What does it mean to be a nominee shareholder?

The registered owner of shares held for the benefit of another person (the beneficial owner).

Is nominee shareholder legal in Singapore?

Nominating a company shareholder is legal under Singapore law, as long as you have legitimate reasons for the arrangement.

Why do people use nominees?

Understanding Nominees Stockbrokers prefer nominee accounts because they reduce costs and increase trading efficiency. An investor’s shares are legally owned by a stockbroker’s non-trading subsidiary or nominee company. The investor is the stock’s beneficial owner and has rights over the shares.

Can we have a nominee for shares?

Under Section 72 of the Companies Act, 2013, holders of shares and debentures of a company can nominate a person to whom the shares and debentures would vest on the demise of the holder of shares or debentures.

Are nominee shareholders legal?

Nominee shareholder can take legal ownership of shares merely by his name given under nomination by the deceased shareholder in scenario of the negligence of a person entitled to shares under the will of a deceased shareholder.

Is a nominee a beneficial owner?

It means a person whose name is entered in the registered of members of the Company as a holder of the shares but who does not have any beneficial Interest in the shares.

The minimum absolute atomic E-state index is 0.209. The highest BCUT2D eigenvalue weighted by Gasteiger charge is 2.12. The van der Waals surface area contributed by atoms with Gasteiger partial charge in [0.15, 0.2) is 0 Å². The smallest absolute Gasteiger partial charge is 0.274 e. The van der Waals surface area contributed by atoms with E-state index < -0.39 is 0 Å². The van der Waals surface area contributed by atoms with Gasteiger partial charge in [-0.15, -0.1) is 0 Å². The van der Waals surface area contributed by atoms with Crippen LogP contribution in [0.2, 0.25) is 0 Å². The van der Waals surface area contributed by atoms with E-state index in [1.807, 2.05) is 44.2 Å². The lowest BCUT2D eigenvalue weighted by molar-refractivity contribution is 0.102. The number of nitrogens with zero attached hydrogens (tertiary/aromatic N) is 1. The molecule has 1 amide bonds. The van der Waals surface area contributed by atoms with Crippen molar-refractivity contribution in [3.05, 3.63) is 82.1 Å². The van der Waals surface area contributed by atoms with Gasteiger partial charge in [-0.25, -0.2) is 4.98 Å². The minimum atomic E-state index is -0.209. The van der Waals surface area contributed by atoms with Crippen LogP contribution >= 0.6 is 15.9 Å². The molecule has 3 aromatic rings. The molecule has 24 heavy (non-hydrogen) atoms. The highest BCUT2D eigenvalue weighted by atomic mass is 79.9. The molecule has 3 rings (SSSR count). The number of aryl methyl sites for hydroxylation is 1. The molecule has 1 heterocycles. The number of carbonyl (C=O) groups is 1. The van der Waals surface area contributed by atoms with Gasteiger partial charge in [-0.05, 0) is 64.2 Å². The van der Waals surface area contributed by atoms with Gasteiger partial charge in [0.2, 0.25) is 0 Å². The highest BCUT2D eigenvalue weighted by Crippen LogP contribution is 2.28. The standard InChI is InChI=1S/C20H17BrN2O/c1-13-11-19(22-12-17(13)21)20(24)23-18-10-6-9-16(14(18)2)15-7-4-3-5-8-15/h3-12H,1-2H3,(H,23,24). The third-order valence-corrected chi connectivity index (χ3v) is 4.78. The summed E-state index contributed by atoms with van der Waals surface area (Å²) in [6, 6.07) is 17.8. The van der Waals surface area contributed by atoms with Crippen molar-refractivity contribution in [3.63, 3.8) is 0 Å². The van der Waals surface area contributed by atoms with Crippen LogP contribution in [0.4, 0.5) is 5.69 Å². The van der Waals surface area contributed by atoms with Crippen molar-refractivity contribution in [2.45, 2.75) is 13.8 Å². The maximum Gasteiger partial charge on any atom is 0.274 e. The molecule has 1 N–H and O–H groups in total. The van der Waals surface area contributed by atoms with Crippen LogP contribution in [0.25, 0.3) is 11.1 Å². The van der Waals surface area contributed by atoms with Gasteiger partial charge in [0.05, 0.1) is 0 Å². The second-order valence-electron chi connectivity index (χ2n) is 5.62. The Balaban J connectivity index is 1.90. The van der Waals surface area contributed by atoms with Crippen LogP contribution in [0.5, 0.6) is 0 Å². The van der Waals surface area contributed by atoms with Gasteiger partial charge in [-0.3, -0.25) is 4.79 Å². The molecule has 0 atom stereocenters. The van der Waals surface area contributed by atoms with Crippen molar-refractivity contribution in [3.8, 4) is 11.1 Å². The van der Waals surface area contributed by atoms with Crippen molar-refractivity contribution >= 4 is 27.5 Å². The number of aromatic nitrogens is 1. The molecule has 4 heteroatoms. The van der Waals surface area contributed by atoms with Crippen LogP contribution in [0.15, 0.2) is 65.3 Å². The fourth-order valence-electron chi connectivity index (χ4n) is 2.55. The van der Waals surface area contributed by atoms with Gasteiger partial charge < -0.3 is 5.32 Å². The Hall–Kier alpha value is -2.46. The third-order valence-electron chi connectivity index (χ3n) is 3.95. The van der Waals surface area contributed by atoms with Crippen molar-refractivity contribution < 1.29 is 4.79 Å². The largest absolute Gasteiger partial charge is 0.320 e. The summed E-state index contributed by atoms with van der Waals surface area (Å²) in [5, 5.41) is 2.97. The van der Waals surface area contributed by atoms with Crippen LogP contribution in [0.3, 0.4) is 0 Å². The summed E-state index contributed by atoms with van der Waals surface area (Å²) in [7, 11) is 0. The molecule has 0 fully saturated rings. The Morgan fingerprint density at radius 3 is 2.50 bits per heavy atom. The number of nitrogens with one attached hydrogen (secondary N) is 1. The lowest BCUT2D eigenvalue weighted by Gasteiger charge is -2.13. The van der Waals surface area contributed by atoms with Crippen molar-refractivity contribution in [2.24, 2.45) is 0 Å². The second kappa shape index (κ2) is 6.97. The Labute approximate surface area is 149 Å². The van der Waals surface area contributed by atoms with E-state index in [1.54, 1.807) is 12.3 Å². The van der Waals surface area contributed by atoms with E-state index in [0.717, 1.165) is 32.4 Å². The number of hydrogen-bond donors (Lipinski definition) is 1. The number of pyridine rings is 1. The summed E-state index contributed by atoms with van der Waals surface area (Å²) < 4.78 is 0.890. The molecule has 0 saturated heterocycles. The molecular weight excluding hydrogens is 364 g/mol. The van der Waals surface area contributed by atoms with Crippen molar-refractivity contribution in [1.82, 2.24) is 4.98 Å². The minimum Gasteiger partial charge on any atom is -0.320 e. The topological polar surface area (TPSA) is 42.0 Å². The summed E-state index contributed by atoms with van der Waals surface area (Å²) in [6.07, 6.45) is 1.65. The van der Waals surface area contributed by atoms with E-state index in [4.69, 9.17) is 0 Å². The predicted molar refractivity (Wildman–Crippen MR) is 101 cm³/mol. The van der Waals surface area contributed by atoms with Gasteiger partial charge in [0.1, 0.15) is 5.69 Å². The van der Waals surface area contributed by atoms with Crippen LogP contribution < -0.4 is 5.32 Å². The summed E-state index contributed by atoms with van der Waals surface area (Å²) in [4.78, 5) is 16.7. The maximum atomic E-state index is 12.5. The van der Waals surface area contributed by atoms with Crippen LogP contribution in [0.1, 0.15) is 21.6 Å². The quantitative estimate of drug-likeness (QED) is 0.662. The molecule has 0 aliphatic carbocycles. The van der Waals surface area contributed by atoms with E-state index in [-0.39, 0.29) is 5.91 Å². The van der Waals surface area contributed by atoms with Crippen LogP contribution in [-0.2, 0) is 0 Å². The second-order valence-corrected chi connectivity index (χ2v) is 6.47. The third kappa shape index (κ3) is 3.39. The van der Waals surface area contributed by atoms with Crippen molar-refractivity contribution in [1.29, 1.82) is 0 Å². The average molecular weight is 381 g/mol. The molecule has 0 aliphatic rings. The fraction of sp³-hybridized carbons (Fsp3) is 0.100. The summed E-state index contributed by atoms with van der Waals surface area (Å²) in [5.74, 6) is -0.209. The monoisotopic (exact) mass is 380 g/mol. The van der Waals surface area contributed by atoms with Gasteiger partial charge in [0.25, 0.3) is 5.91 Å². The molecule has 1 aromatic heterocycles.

What rights does a nominee shareholder have?

If the nominee is minor, then shareholders shall appoint any other person to become entitled to shares in case of the death of shareholders during the minority of the nominee. On the death of a shareholder, shares are transferred to nominee shareholders. He will have all rights as of original shareholders.

What is nominee shareholder Singapore?

Nominee Shareholder for Singapore Company A nominee shareholder is one that is appointed to hold shares on behalf of the appointers. As per the Companies Act, all Private Limited companies in Singapore must have at least one shareholder, regardless whether the member is an individual or a corporation.

Is a nominee a trust?

A declaration of trust for use where shares in a company incorporated in England, Wales or Northern Ireland are registered in the name of a nominee shareholder but held for the benefit of another person (the beneficial owner).

What happens if nominee shareholder dies?

The nominee dies, and his representatives refuse to honour the nominee shareholder arrangement and instead treat the shares as though they are the property of the deceased nominee. The nominee divulges this arrangement to other persons and parties. It becomes impossible to contact the nominee.

Why do companies use nominee shareholders?

A Nominee Shareholder is the registered owner of shares within a company. The beneficial owner may choose to appoint a Nominee Shareholder because they do not want to register the shares in their own name. A Nominee Shareholder is a great way to keep shareholder information away from public records.

Is a nominee shareholder legal?

A nominee shareholder acts as a legal, unrelated, third party, who is officially registered as the holder of shares on behalf of the actual shareholder. This shields the beneficiary owner from being publicly associated with that particular company.